“I plan to do a separate paper for each of the two Robert Johnson photographs…I plan to follow a similar analysis for the Robert Johnson papers as for the Jesse James paper.”

Georgetown College
Georgetown College in Georgetown, Kentucky

This fall, Mark Bampton will visit America to present his paper on “Jesse James, Bob Ford, and the Tintype” before the James family, their friends, and associates at the annual conference of the National James-Younger Gang Inc. The conference will be held in Georgetown, Kentucky. The public is welcome to attend.

MEET Mark Bampton:  SIGN UP for notices to attend & meet Mark Bampton at the James-Younger Gang 2017 Conference.

FREE DOWNLOAD: Mark Bampton’s entire paper now appears on the Academia website and also is free for download HERE.

CONTACT Mark Bampton

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Tuesday March 2nd, 2021
Stray Leaves

Photos from Jesse James Soul Liberty, Behind the Family Wall of Stigma & Silence's post ... See MoreSee Less

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Tuesday February 9th, 2021
Stray Leaves

Theater advertisements for plays appeared like this in newspapers. This ad for Bloomer Girl appeared in August of 1845. Bloomer Girl was the product of Daniel Lewis James Jr. and principally his wife Lilith Stanward. The following excerpt about them appears in JJSL:

Written against the backdrop of World War II, when blacks were moving out of the South into an industrial workforce, and women also were moving out of the home into the workplace, Bloomer Girl is set in the pre-Civil War era, interweaving themes of black and female equality, war and peace, and politics. The play’s principal character, Dolly, is based upon the inventor of the bloomer, Amelia Bloomer, a contemporary of an acquaintance of Vassie James and Susan B. Anthony. As a fighter in the suffragette movement for women’s rights, Bloomer advocated, “Get rid of those heavy hoop skirts; wear bloomers like men; let’s get pants; let’s be their equal.” In the play, Dolly politicks for gender equality, as her rebellious niece Evelina politicks her suitor, a Southern slaveholding aristocrat, for racial equality. As the play’s librettist, Yip Harburg, stated,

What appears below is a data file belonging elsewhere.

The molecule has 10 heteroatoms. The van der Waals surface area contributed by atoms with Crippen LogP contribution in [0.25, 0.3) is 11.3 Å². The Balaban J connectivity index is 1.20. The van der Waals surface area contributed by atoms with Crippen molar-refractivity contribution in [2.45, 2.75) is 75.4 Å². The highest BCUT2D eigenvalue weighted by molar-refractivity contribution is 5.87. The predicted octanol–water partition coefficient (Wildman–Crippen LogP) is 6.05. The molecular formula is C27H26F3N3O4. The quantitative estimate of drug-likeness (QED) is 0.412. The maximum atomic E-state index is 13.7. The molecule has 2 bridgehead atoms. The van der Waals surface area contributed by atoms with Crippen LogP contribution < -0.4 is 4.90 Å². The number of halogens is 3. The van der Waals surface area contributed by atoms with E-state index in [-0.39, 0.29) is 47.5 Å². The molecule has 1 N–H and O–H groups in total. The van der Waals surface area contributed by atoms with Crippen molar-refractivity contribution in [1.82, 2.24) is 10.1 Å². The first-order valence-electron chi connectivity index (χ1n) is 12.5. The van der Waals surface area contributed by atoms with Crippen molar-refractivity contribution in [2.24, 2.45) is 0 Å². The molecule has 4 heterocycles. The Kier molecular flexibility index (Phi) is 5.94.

Bloomer Girl was about “the indivisibility of human freedom.”

Bloomer Girl opened on Broadway on October 5, 1944. Dan (Daniel Lewis James) insisted Lilith’s (Dan’s wife) name come first in the show’s credits. The play was an instant hit, lasting 654 performances. Dan remained modest about the show’s success, considering his contribution a failure. “...I seem not to have given full credit to my collaborators on the 1944 musical comedy Bloomer Girl...The facts, in brief, are as follows: the originator of the story idea from which the musical grew was my wife, Lilith James, who charmingly chose the perversities of Fashion to dramatize the early struggles of the Women's Rights movement. She also developed the principal characters. I joined her in writing a first draft of the libretto. It failed to satisfy our lyricist, E. Y. Harburg, and Harold Arlen, the composer. It also failed to satisfy us. An impasse developed at which point all agreed to call in the team of Sig Herzig and Fred Saidy who were experienced writers in the field of musical comedy. They reworked the material to the satisfaction of everyone but Lilith and myself, who had hoped to invade Gilbert & Sullivan territory, with what we thought was a light-hearted paradoxical look at history. What I took for a personal artistic failure for which I blamed, first of all, myself, went on to become a lavish entertainment which played on Broadway for eighteen months and has since often been revived in summer theater. If I was not delighted, audiences certainly were and full credit for this should be given to Sig Herzig and Fred Saidy (now deceased) without whom the production would never have taken place...”
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Wednesday February 3rd, 2021